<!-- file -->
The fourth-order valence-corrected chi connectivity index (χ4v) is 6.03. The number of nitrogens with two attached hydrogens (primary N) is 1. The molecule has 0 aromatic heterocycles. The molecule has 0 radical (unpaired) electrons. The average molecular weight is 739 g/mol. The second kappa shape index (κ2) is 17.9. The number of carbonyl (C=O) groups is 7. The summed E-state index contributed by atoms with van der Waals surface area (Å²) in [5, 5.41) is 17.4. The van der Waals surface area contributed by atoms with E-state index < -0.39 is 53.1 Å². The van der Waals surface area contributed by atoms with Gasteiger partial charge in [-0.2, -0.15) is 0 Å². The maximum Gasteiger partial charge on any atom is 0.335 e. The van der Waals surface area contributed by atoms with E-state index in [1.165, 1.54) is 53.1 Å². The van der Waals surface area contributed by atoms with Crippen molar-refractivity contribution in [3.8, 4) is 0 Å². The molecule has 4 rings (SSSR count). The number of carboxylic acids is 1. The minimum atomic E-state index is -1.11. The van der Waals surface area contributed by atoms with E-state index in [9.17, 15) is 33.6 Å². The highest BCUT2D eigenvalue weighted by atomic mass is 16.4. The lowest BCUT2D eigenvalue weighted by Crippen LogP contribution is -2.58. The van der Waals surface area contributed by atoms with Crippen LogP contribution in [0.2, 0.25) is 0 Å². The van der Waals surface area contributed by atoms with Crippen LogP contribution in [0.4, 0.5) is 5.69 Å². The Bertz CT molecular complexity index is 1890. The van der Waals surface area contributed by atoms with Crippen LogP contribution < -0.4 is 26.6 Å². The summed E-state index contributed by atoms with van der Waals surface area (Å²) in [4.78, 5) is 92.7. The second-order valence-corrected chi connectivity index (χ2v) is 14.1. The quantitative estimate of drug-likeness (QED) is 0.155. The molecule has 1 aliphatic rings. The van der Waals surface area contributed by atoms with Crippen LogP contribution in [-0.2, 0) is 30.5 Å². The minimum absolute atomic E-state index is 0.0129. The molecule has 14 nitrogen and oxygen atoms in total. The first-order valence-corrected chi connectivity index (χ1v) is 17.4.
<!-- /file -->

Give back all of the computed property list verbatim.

The fourth-order valence-corrected chi connectivity index (χ4v) is 6.03. The number of nitrogens with two attached hydrogens (primary N) is 1. The molecule has 0 aromatic heterocycles. The molecule has 0 radical (unpaired) electrons. The average molecular weight is 739 g/mol. The second kappa shape index (κ2) is 17.9. The number of carbonyl (C=O) groups is 7. The summed E-state index contributed by atoms with van der Waals surface area (Å²) in [5, 5.41) is 17.4. The van der Waals surface area contributed by atoms with E-state index < -0.39 is 53.1 Å². The van der Waals surface area contributed by atoms with Gasteiger partial charge in [-0.2, -0.15) is 0 Å². The maximum Gasteiger partial charge on any atom is 0.335 e. The van der Waals surface area contributed by atoms with E-state index in [1.165, 1.54) is 53.1 Å². The van der Waals surface area contributed by atoms with Crippen molar-refractivity contribution in [3.8, 4) is 0 Å². The molecule has 4 rings (SSSR count). The number of carboxylic acids is 1. The minimum atomic E-state index is -1.11. The van der Waals surface area contributed by atoms with E-state index in [9.17, 15) is 33.6 Å². The highest BCUT2D eigenvalue weighted by atomic mass is 16.4. The lowest BCUT2D eigenvalue weighted by Crippen LogP contribution is -2.58. The van der Waals surface area contributed by atoms with Crippen LogP contribution in [0.2, 0.25) is 0 Å². The van der Waals surface area contributed by atoms with Crippen LogP contribution in [0.4, 0.5) is 5.69 Å². The Bertz CT molecular complexity index is 1890. The van der Waals surface area contributed by atoms with Crippen LogP contribution < -0.4 is 26.6 Å². The summed E-state index contributed by atoms with van der Waals surface area (Å²) in [4.78, 5) is 92.7. The second-order valence-corrected chi connectivity index (χ2v) is 14.1. The quantitative estimate of drug-likeness (QED) is 0.155. The molecule has 1 aliphatic rings. The van der Waals surface area contributed by atoms with Crippen LogP contribution in [-0.2, 0) is 30.5 Å². The minimum absolute atomic E-state index is 0.0129. The molecule has 14 nitrogen and oxygen atoms in total. The first-order valence-corrected chi connectivity index (χ1v) is 17.4.